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Nanjing Is Still in the State of “Iodine Deficiency”
2018-05-16

May 15th is the 25th Iodine Deficiency Prevention Day in China. Provincial and Municipal Commission of Health and Family Planning as well as Provincial and Municipal Center for Disease Control and Prevention introduced that most of regions in Jiangsu including Nanjing are still in a state of iodine deficiency and the increased detectable rate of thyroid disease in recent years has no direct link to iodine intake.

 
Wang Peihua, deputy director of Institute for Endemic Disease Control said that through the analysis of the data at home and abroad, whether salt iodization is carried out in your country, or whether your country’s iodine nutrition rises, keeps stable or declines, the morbidity of the thyroid disease is rising. At present, there is no direct evidence showing that the increased intake of edible iodized salt or iodine is associated with thyroid disease.

 
According to introduction, except for Fengxian, Peixian and Suining and other areas of high water iodine, most of regions in Jiangsu are still in the state of iodine deficiency at present. Even though in coastal cities with relatively abundant marine products, there is no iodine excess problem. According to the survey of four coastal provinces in China in 2009, 80% of the iodine nutrition in coastal areas is derived from iodized salt.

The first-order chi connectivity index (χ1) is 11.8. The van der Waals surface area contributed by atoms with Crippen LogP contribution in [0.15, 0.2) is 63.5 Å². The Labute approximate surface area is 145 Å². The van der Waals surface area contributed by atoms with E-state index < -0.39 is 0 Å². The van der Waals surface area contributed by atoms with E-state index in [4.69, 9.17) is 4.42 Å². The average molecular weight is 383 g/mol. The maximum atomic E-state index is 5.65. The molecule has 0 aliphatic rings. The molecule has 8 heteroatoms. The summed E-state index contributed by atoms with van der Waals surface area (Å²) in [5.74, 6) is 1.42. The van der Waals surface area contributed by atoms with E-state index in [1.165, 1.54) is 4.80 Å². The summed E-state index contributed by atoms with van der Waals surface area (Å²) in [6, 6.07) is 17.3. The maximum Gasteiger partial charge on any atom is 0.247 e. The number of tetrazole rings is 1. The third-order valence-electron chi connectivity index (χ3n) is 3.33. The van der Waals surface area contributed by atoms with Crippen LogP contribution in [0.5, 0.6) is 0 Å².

On May 15th, the Handbook of Iodine Supplementation for Chinese Residents was officially released. Handbook points out that the vast majority of regions in China are iodine deficient, and the residents get about 10 micrograms of iodine from drinking water per day; The average daily intake of iodine from food for general population is about 25 to 50 micrograms; If the iodized food is not specially added, the iodine intake from diet for general population cannot meet the needs of the human body. According to the standard in Edible Salt Iodine Content, if you ingest 5 grams of iodized salt per day, you can get 100 micrograms of iodine. And plus the iodine from water and food, the intake of iodine for general population can be reached. Therefore, except for the residents living in areas with high water iodine, other residents should eat iodized salt.


If supplementing iodine through ingesting iodized salt, citizens should buy qualified salt. Jiangsu has been listed as the first batch of pilot area of national salt electronic traceability system, and each packet of qualified salt products is covered with QR code which can be traced by scanning.

 

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